With kids spending more time online this summer and fewer safety nets around, such as camp counselors or teachers who can catch signs of abuse, Hillsborough County State Attorney Andrew Warren calls it the “perfect storm.”
Since the beginning of the coronavirus outbreak, his office has seen an uptick in cases involving online sexual predators of teens and preteens, a trend reflected in the 126 percent increase in calls last month to the National Center for Missing and Exploited Children cyber-tip line.
Warren’s office has launched a social media campaign called “Secure Summer.” It calls on parents to talk to their kids about the dangers that exist online, to review the content, messages and passwords children use on social media platforms and to use parental-control settings.
The number of cases his office prosecutes doesn’t reflect the threat that exists, he said.
“By the time it gets to the prosecutor’s office, we’re at the end of it,” Warren said. “Parents are the first line of defense. ... We’re aggressively investigating and prosecuting, but we don’t want to be seeing these cases.”
Jennifer Johnson, chief of the Hillsborough County state attorney’s special victims unit, said that filing depositions and recording testimonies can be overwhelming for victims. Sometimes they don’t follow through, even though advocates can guide them through and deploy tools such as therapy dogs to ease the process.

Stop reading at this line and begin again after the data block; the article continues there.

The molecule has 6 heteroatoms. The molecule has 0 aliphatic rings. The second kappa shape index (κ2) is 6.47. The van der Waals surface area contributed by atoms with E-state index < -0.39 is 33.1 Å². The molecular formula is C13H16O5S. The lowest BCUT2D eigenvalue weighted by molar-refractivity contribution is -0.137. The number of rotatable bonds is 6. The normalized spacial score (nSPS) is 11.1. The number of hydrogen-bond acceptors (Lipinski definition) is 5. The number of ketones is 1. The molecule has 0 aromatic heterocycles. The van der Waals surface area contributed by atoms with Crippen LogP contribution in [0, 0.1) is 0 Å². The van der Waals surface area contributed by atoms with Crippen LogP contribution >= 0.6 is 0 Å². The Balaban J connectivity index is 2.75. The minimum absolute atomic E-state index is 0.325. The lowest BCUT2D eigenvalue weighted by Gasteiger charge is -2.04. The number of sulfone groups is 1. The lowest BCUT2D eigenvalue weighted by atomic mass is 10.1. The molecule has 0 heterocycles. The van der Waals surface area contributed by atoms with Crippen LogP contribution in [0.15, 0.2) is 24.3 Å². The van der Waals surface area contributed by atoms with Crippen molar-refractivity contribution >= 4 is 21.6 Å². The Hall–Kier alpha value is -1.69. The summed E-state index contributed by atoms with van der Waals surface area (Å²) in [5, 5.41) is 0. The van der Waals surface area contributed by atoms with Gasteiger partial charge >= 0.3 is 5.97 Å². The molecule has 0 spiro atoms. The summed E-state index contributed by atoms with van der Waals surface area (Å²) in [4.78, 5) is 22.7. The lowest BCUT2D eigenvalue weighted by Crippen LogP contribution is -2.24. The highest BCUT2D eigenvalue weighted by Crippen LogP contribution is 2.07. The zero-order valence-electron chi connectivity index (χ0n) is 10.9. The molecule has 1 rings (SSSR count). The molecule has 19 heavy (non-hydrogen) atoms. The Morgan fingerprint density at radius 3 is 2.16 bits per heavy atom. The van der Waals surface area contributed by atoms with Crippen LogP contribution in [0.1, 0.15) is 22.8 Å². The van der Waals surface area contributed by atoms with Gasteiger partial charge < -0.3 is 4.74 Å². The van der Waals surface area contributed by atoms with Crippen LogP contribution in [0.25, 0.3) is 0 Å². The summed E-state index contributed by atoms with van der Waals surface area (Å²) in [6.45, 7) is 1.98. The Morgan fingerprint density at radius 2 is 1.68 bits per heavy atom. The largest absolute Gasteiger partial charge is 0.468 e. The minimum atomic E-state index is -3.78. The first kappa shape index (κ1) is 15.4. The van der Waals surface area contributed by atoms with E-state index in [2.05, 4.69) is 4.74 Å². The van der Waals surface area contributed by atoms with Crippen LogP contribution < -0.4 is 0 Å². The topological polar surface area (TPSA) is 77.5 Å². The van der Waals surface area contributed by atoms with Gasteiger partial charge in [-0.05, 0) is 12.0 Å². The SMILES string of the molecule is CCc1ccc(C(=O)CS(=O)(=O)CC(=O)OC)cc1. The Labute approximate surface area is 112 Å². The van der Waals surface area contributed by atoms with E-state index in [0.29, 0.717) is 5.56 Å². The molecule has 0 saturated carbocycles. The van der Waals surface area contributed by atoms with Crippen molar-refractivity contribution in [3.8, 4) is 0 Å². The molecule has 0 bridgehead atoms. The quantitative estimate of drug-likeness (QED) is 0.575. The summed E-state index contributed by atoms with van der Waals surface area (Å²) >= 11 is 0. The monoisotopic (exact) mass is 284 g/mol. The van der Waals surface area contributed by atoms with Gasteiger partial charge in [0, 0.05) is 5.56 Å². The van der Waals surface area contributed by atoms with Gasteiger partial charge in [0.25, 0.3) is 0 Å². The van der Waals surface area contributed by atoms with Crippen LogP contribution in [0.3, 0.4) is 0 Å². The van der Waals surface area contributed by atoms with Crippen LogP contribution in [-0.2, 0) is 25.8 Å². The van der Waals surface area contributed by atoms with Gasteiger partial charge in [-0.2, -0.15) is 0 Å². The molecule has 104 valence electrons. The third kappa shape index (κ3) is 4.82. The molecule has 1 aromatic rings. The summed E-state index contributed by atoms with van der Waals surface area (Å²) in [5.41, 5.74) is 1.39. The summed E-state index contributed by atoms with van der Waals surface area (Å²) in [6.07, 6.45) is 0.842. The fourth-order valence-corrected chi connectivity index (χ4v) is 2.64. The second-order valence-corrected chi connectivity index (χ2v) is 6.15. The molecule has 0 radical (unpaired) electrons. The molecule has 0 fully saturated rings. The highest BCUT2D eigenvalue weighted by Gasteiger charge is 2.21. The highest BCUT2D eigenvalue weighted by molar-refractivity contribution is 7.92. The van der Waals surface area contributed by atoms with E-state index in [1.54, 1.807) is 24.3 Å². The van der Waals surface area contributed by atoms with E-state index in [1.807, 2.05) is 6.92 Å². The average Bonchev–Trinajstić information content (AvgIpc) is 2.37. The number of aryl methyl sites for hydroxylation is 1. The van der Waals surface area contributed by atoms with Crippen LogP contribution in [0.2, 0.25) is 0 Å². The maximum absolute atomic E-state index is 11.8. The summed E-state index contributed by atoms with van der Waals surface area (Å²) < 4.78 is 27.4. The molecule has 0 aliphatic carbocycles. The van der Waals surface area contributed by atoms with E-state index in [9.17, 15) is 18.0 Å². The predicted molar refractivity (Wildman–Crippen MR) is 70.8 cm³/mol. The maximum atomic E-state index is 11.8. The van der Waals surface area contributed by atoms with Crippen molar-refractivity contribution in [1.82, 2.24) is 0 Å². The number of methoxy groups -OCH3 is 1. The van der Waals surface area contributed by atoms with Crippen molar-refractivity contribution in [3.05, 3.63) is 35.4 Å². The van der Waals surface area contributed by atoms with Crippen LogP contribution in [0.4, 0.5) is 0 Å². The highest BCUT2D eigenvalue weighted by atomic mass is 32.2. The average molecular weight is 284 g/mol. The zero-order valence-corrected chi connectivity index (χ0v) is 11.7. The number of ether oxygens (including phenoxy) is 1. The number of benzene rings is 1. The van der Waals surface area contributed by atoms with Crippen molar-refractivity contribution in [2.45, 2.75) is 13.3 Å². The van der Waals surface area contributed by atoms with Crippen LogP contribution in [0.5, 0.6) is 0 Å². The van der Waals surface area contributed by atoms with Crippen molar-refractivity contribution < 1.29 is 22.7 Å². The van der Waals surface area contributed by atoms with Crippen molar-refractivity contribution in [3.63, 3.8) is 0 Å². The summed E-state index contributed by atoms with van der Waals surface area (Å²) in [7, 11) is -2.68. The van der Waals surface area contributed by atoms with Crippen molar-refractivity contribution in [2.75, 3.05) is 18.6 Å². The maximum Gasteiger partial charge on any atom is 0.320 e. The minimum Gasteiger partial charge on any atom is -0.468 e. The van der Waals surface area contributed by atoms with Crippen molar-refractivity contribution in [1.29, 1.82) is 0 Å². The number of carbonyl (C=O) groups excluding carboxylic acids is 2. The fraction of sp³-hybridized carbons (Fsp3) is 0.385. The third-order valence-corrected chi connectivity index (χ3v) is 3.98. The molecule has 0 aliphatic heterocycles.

“Preteens and teenagers sometimes feel responsible or ashamed for having communicated with these adults,” she said. “They truly are victims, though. They shouldn’t be ashamed.”
Johnson said that what the predators are looking for varies.
“It depends on what (the predator) gets off on, for lack of a better term,” she said. “Some want the communication and are seeing how they can groom the victim. Some want to meet offline.”
The National Center for Missing and Exploited Children reported an increase in traffickers offering subscription-based services, where buyers who are less willing to meet in person due to the coronavirus can pay for access to images or videos of the victims.
Most cases come to their attention after a parent discovers inappropriate communication, Johnson said, although some come through police sting operations.
Predators use a variety of platforms, from Facebook and Instagram to gaming and avatar platforms such as Twitch and Discord, Johnson said.
Sexual, dating or romantic talk with a stranger or having someone ask for photos should be a red flag, she said. Predators may pretend to be younger than they are.
And sometimes preteens or teens list their ages as older to gain access to online platforms, according to a report from the National Center for Missing and Exploited Children.
Grayson Kamm, chief communications officer with the Hillsborough County State Attorney’s Office, said the campaign emphasizes having parents initiate conversations with their kids and being aware of their online activities.
“At some point, the kids realize this has gone to a weird place, and they don’t want to talk to their parents about it,” he said. “But they need to know they’re not going to be in trouble, but their parents need to know.”